I actually think about 5 key criteria - not just 3 - when considering a venture investment opportunity.
These are listed below in relative order of importance (higher to lower) to me:
- Does the market exist and is it large? This is a very important first-screen because it’s hard to suddenly create new and large markets if it’s small now or if it doesn’t exist at all.
- Is the technology and/or business model of the startup differentiated - and likely sustainably so. This is important to create barriers-to-entry, ideally long-term ones.
- Does the founding team understand well the market that they’re going after (1. above) AND the technology and/or business model they’re creating (2. above) ? This is a fundamental assessment of how well I feel the team can have insights into AND execute on what they aspire to accomplish.
- Are the terms of this investment conducive to allowing me to generate venture returns? This is also very important because a great market/technology/business model startup and a great team, but with terrible investment terms (e.g. unreasonably high valuation thereby severely capping my potential returns) may not be a good venture investment opportunity.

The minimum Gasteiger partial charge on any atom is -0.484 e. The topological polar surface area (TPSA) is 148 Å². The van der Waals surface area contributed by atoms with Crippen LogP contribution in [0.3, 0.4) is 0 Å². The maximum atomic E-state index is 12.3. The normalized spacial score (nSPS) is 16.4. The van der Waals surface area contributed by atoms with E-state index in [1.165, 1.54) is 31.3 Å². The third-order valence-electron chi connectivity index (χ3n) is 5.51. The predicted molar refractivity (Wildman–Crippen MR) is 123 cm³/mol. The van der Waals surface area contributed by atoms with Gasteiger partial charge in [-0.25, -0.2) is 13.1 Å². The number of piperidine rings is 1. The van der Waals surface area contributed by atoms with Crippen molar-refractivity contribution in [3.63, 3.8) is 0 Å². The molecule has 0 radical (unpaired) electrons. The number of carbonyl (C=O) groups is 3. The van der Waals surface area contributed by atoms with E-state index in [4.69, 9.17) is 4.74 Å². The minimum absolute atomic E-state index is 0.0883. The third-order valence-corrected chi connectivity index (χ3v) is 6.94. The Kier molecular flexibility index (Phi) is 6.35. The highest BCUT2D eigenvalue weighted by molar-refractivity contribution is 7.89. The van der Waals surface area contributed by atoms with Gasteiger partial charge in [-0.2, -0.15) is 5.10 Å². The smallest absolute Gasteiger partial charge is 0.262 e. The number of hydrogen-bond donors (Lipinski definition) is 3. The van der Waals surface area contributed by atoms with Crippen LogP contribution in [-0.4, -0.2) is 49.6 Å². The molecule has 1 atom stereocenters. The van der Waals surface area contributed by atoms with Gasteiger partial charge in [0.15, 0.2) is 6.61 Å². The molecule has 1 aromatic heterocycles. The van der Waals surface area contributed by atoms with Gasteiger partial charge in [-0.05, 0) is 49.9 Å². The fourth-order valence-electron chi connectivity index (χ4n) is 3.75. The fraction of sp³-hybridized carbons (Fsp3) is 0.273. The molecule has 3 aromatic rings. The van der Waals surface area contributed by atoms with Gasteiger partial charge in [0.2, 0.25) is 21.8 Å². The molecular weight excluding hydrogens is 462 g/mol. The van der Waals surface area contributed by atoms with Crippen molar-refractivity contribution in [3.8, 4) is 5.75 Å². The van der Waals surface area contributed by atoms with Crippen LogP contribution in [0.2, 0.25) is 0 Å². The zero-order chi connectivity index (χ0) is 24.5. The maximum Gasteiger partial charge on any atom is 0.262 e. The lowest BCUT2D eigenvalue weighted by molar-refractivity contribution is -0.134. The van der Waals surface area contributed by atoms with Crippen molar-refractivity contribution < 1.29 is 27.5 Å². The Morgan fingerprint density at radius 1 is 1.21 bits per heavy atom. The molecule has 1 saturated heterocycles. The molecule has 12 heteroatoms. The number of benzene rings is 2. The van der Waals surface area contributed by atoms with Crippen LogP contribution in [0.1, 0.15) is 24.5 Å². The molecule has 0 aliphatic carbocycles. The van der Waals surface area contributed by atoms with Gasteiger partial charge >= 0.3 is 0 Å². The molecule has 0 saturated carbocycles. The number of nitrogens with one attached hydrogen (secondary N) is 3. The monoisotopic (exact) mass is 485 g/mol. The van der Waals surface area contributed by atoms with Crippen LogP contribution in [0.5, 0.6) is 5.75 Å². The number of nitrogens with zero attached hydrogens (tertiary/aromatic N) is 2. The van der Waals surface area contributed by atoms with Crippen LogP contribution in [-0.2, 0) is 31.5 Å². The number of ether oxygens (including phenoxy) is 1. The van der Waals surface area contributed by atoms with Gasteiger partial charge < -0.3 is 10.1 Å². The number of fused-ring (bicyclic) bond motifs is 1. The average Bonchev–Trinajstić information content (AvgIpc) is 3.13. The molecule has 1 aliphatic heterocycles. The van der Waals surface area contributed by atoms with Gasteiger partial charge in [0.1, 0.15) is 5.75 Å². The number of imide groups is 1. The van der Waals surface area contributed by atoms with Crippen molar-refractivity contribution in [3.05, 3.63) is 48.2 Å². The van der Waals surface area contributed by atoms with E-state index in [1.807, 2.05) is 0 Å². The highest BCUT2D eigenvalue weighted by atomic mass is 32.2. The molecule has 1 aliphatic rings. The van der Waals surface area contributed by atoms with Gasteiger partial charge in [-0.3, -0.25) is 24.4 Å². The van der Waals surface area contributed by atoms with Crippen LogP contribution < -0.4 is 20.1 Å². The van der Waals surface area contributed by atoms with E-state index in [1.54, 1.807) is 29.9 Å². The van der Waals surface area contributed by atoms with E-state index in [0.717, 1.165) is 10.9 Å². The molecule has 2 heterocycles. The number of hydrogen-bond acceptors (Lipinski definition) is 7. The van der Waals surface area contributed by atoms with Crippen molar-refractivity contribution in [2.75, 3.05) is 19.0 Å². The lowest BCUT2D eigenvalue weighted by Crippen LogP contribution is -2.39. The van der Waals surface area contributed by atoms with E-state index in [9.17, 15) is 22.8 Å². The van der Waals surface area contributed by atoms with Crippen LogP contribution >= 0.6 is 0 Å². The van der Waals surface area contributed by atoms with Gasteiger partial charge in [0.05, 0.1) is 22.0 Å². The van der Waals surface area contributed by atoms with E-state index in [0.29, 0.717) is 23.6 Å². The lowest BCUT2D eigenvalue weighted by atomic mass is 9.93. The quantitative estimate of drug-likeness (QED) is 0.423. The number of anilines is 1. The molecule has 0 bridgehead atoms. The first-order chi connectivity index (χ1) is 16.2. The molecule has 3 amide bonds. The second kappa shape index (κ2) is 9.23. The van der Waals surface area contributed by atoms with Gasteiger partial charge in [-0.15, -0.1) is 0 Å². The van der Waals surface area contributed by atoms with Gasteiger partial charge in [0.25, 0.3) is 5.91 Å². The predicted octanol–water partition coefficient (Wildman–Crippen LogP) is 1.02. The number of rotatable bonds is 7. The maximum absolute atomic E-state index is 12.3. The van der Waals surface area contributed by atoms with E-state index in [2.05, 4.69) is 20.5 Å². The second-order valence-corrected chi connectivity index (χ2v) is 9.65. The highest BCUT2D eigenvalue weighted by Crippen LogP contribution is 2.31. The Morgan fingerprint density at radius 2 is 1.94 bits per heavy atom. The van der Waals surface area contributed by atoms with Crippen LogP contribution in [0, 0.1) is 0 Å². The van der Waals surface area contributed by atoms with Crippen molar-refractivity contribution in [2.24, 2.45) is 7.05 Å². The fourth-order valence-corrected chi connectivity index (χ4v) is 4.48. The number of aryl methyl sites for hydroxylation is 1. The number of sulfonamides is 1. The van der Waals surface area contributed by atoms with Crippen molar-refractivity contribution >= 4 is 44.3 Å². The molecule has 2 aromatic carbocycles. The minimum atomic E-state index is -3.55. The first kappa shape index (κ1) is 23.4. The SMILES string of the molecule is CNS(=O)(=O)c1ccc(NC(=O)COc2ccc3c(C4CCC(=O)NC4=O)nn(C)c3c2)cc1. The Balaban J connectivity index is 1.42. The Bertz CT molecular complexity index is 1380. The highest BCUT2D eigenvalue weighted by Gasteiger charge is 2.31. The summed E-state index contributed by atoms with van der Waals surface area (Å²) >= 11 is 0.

- How passionate am I personally about the founding team and the technology/business - assuming the market is in fact large and exists. This last criteria is important because as an early stage investor, I’m going to be in the trenches with the entrepreneurs for many years to come, so I better really like them, as well as the product/business they’re pursuing. A seasoned venture capitalist once told me: “you can divorce your wife, but you can’t really divorce your portfolio company… so you better make sure you really like the startup and the founders before you invest!”